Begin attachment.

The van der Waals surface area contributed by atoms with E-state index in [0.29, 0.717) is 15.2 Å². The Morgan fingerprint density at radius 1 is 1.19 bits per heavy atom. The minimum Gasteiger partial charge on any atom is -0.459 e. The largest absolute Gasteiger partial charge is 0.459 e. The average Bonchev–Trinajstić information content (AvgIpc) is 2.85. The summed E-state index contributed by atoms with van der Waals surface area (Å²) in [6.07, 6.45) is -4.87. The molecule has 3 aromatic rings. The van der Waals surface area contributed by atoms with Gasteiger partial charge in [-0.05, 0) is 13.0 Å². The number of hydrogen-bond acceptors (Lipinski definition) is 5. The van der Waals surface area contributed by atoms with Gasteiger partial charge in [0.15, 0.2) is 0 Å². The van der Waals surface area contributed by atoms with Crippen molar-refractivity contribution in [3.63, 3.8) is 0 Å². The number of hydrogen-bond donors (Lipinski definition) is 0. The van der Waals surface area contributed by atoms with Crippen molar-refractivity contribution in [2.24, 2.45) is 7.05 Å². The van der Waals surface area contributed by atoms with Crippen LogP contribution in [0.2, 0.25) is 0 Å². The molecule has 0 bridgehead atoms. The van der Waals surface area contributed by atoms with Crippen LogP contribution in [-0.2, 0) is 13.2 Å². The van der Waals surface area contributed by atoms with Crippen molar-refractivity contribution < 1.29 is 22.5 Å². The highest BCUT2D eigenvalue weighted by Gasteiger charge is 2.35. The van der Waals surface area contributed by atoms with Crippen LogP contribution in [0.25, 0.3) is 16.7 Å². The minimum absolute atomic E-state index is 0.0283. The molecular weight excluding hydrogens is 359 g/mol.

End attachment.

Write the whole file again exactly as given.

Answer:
The van der Waals surface area contributed by atoms with E-state index in [0.29, 0.717) is 15.2 Å². The Morgan fingerprint density at radius 1 is 1.19 bits per heavy atom. The minimum Gasteiger partial charge on any atom is -0.459 e. The largest absolute Gasteiger partial charge is 0.459 e. The average Bonchev–Trinajstić information content (AvgIpc) is 2.85. The summed E-state index contributed by atoms with van der Waals surface area (Å²) in [6.07, 6.45) is -4.87. The molecule has 3 aromatic rings. The van der Waals surface area contributed by atoms with Gasteiger partial charge in [-0.05, 0) is 13.0 Å². The number of hydrogen-bond acceptors (Lipinski definition) is 5. The van der Waals surface area contributed by atoms with Gasteiger partial charge in [0.15, 0.2) is 0 Å². The van der Waals surface area contributed by atoms with Crippen molar-refractivity contribution in [3.63, 3.8) is 0 Å². The number of hydrogen-bond donors (Lipinski definition) is 0. The van der Waals surface area contributed by atoms with Crippen molar-refractivity contribution in [2.24, 2.45) is 7.05 Å². The van der Waals surface area contributed by atoms with Crippen LogP contribution in [0.2, 0.25) is 0 Å². The molecule has 0 bridgehead atoms. The van der Waals surface area contributed by atoms with Crippen LogP contribution in [-0.2, 0) is 13.2 Å². The van der Waals surface area contributed by atoms with Crippen molar-refractivity contribution < 1.29 is 22.5 Å². The highest BCUT2D eigenvalue weighted by Gasteiger charge is 2.35. The van der Waals surface area contributed by atoms with Crippen LogP contribution in [0.25, 0.3) is 16.7 Å². The minimum absolute atomic E-state index is 0.0283. The molecular weight excluding hydrogens is 359 g/mol.